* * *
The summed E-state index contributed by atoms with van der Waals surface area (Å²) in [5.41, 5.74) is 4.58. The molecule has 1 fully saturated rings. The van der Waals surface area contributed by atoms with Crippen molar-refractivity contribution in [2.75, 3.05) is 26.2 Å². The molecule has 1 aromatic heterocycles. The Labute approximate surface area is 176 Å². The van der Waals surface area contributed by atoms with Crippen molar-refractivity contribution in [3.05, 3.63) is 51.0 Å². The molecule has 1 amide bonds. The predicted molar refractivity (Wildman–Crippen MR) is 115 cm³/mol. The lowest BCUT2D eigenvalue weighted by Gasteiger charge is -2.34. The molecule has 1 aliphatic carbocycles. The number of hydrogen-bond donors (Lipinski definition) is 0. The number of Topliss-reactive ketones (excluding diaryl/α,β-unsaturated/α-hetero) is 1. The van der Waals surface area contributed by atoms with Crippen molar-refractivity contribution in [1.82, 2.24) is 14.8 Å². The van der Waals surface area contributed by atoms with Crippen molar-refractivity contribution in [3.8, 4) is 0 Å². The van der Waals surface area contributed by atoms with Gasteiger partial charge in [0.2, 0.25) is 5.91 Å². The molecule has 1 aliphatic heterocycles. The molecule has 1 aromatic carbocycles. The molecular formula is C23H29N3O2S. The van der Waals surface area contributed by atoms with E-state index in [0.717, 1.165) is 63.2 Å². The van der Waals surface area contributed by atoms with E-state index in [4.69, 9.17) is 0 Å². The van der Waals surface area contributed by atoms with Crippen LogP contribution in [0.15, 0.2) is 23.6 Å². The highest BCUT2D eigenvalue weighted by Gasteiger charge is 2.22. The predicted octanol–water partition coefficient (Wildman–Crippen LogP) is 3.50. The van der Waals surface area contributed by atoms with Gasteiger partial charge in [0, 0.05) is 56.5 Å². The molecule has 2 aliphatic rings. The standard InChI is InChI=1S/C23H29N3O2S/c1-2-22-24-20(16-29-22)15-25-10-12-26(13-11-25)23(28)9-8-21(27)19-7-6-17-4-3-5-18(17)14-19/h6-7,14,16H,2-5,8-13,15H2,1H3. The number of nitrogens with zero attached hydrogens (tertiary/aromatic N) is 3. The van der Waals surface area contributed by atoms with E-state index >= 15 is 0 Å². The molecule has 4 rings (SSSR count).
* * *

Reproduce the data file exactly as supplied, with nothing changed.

The summed E-state index contributed by atoms with van der Waals surface area (Å²) in [5.41, 5.74) is 4.58. The molecule has 1 fully saturated rings. The van der Waals surface area contributed by atoms with Crippen molar-refractivity contribution in [2.75, 3.05) is 26.2 Å². The molecule has 1 aromatic heterocycles. The Labute approximate surface area is 176 Å². The van der Waals surface area contributed by atoms with Crippen molar-refractivity contribution in [3.05, 3.63) is 51.0 Å². The molecule has 1 amide bonds. The predicted molar refractivity (Wildman–Crippen MR) is 115 cm³/mol. The lowest BCUT2D eigenvalue weighted by Gasteiger charge is -2.34. The molecule has 1 aliphatic carbocycles. The number of hydrogen-bond donors (Lipinski definition) is 0. The number of Topliss-reactive ketones (excluding diaryl/α,β-unsaturated/α-hetero) is 1. The van der Waals surface area contributed by atoms with Crippen molar-refractivity contribution in [1.82, 2.24) is 14.8 Å². The van der Waals surface area contributed by atoms with Crippen molar-refractivity contribution in [3.8, 4) is 0 Å². The van der Waals surface area contributed by atoms with Gasteiger partial charge in [0.2, 0.25) is 5.91 Å². The molecule has 1 aliphatic heterocycles. The molecule has 1 aromatic carbocycles. The molecular formula is C23H29N3O2S. The van der Waals surface area contributed by atoms with E-state index in [0.717, 1.165) is 63.2 Å². The van der Waals surface area contributed by atoms with E-state index in [4.69, 9.17) is 0 Å². The van der Waals surface area contributed by atoms with Crippen LogP contribution in [0.15, 0.2) is 23.6 Å². The highest BCUT2D eigenvalue weighted by Gasteiger charge is 2.22. The predicted octanol–water partition coefficient (Wildman–Crippen LogP) is 3.50. The van der Waals surface area contributed by atoms with Gasteiger partial charge in [0, 0.05) is 56.5 Å². The molecule has 2 aliphatic rings. The standard InChI is InChI=1S/C23H29N3O2S/c1-2-22-24-20(16-29-22)15-25-10-12-26(13-11-25)23(28)9-8-21(27)19-7-6-17-4-3-5-18(17)14-19/h6-7,14,16H,2-5,8-13,15H2,1H3. The number of nitrogens with zero attached hydrogens (tertiary/aromatic N) is 3. The van der Waals surface area contributed by atoms with E-state index >= 15 is 0 Å². The molecule has 4 rings (SSSR count).